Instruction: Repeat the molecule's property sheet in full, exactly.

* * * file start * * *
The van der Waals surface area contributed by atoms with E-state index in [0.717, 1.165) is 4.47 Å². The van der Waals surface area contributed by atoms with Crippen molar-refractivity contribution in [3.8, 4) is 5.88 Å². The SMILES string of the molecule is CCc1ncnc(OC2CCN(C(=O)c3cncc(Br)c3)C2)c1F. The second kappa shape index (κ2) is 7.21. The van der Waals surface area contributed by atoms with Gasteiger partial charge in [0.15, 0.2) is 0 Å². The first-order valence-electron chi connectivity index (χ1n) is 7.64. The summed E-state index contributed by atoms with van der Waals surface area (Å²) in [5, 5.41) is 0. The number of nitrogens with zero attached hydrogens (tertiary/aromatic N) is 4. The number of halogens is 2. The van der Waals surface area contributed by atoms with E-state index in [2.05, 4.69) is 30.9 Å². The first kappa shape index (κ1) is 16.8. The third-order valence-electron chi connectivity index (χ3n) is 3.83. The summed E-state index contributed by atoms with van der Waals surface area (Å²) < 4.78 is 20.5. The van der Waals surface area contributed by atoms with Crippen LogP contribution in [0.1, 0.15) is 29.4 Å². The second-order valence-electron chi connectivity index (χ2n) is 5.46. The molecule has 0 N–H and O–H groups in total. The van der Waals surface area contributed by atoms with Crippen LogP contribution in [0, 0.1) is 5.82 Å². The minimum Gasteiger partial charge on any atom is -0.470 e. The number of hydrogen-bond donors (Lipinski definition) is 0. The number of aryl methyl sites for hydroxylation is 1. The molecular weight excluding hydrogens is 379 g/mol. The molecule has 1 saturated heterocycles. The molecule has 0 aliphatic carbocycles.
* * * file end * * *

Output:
The van der Waals surface area contributed by atoms with E-state index in [0.717, 1.165) is 4.47 Å². The van der Waals surface area contributed by atoms with Crippen molar-refractivity contribution in [3.8, 4) is 5.88 Å². The SMILES string of the molecule is CCc1ncnc(OC2CCN(C(=O)c3cncc(Br)c3)C2)c1F. The second kappa shape index (κ2) is 7.21. The van der Waals surface area contributed by atoms with Gasteiger partial charge in [0.15, 0.2) is 0 Å². The first-order valence-electron chi connectivity index (χ1n) is 7.64. The summed E-state index contributed by atoms with van der Waals surface area (Å²) in [5, 5.41) is 0. The number of nitrogens with zero attached hydrogens (tertiary/aromatic N) is 4. The number of halogens is 2. The van der Waals surface area contributed by atoms with E-state index in [2.05, 4.69) is 30.9 Å². The first kappa shape index (κ1) is 16.8. The third-order valence-electron chi connectivity index (χ3n) is 3.83. The summed E-state index contributed by atoms with van der Waals surface area (Å²) < 4.78 is 20.5. The van der Waals surface area contributed by atoms with Crippen LogP contribution in [0.1, 0.15) is 29.4 Å². The second-order valence-electron chi connectivity index (χ2n) is 5.46. The molecule has 0 N–H and O–H groups in total. The van der Waals surface area contributed by atoms with Crippen LogP contribution in [0, 0.1) is 5.82 Å². The minimum Gasteiger partial charge on any atom is -0.470 e. The number of hydrogen-bond donors (Lipinski definition) is 0. The number of aryl methyl sites for hydroxylation is 1. The molecular weight excluding hydrogens is 379 g/mol. The molecule has 1 saturated heterocycles. The molecule has 0 aliphatic carbocycles.